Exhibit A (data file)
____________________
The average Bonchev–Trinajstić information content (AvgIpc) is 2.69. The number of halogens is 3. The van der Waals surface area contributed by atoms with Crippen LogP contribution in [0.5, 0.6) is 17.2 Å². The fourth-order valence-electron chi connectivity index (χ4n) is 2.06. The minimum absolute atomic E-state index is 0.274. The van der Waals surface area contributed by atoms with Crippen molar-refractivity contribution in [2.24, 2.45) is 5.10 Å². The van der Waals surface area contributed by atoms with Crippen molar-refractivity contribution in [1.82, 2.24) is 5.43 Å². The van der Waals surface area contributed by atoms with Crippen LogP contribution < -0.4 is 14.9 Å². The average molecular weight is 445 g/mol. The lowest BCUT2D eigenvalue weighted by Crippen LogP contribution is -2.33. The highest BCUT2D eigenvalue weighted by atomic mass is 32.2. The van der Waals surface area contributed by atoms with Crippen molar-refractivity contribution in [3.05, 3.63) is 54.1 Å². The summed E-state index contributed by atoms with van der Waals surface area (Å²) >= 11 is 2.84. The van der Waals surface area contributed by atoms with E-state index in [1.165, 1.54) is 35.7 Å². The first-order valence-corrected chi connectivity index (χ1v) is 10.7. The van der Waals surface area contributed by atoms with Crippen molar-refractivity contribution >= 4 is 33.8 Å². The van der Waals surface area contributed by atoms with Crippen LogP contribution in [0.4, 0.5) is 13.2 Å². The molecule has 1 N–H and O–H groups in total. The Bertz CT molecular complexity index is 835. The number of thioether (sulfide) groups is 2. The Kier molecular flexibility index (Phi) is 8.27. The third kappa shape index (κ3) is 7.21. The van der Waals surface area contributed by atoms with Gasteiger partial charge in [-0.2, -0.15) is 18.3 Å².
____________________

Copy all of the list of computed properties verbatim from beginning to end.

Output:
The average Bonchev–Trinajstić information content (AvgIpc) is 2.69. The number of halogens is 3. The van der Waals surface area contributed by atoms with Crippen LogP contribution in [0.5, 0.6) is 17.2 Å². The fourth-order valence-electron chi connectivity index (χ4n) is 2.06. The minimum absolute atomic E-state index is 0.274. The van der Waals surface area contributed by atoms with Crippen molar-refractivity contribution in [2.24, 2.45) is 5.10 Å². The van der Waals surface area contributed by atoms with Crippen molar-refractivity contribution in [1.82, 2.24) is 5.43 Å². The van der Waals surface area contributed by atoms with Crippen LogP contribution < -0.4 is 14.9 Å². The average molecular weight is 445 g/mol. The lowest BCUT2D eigenvalue weighted by Crippen LogP contribution is -2.33. The highest BCUT2D eigenvalue weighted by atomic mass is 32.2. The van der Waals surface area contributed by atoms with Crippen molar-refractivity contribution in [3.05, 3.63) is 54.1 Å². The summed E-state index contributed by atoms with van der Waals surface area (Å²) >= 11 is 2.84. The van der Waals surface area contributed by atoms with E-state index in [1.165, 1.54) is 35.7 Å². The first-order valence-corrected chi connectivity index (χ1v) is 10.7. The van der Waals surface area contributed by atoms with Crippen molar-refractivity contribution >= 4 is 33.8 Å². The van der Waals surface area contributed by atoms with Crippen LogP contribution in [0.4, 0.5) is 13.2 Å². The molecule has 1 N–H and O–H groups in total. The Bertz CT molecular complexity index is 835. The number of thioether (sulfide) groups is 2. The Kier molecular flexibility index (Phi) is 8.27. The third kappa shape index (κ3) is 7.21. The van der Waals surface area contributed by atoms with Gasteiger partial charge in [-0.2, -0.15) is 18.3 Å².